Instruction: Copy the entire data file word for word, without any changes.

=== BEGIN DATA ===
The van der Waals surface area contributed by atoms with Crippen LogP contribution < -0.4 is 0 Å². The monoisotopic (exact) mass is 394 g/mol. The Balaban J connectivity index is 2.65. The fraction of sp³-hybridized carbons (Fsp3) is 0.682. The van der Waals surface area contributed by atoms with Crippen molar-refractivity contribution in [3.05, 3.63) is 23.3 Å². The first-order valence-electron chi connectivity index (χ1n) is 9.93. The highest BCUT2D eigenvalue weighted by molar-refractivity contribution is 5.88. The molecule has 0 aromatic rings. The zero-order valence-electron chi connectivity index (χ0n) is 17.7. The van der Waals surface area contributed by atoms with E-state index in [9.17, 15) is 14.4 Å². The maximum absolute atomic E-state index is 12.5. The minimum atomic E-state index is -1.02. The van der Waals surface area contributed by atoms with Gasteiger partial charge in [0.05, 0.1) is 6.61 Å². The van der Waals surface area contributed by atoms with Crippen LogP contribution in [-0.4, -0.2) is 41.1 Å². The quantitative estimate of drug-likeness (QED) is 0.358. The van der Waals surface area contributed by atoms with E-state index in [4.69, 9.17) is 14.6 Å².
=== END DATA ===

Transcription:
The van der Waals surface area contributed by atoms with Crippen LogP contribution < -0.4 is 0 Å². The monoisotopic (exact) mass is 394 g/mol. The Balaban J connectivity index is 2.65. The fraction of sp³-hybridized carbons (Fsp3) is 0.682. The van der Waals surface area contributed by atoms with Crippen molar-refractivity contribution in [3.05, 3.63) is 23.3 Å². The first-order valence-electron chi connectivity index (χ1n) is 9.93. The highest BCUT2D eigenvalue weighted by molar-refractivity contribution is 5.88. The molecule has 0 aromatic rings. The zero-order valence-electron chi connectivity index (χ0n) is 17.7. The van der Waals surface area contributed by atoms with E-state index in [9.17, 15) is 14.4 Å². The maximum absolute atomic E-state index is 12.5. The minimum atomic E-state index is -1.02. The van der Waals surface area contributed by atoms with Gasteiger partial charge in [0.05, 0.1) is 6.61 Å². The van der Waals surface area contributed by atoms with Crippen LogP contribution in [-0.4, -0.2) is 41.1 Å². The quantitative estimate of drug-likeness (QED) is 0.358. The van der Waals surface area contributed by atoms with E-state index in [4.69, 9.17) is 14.6 Å².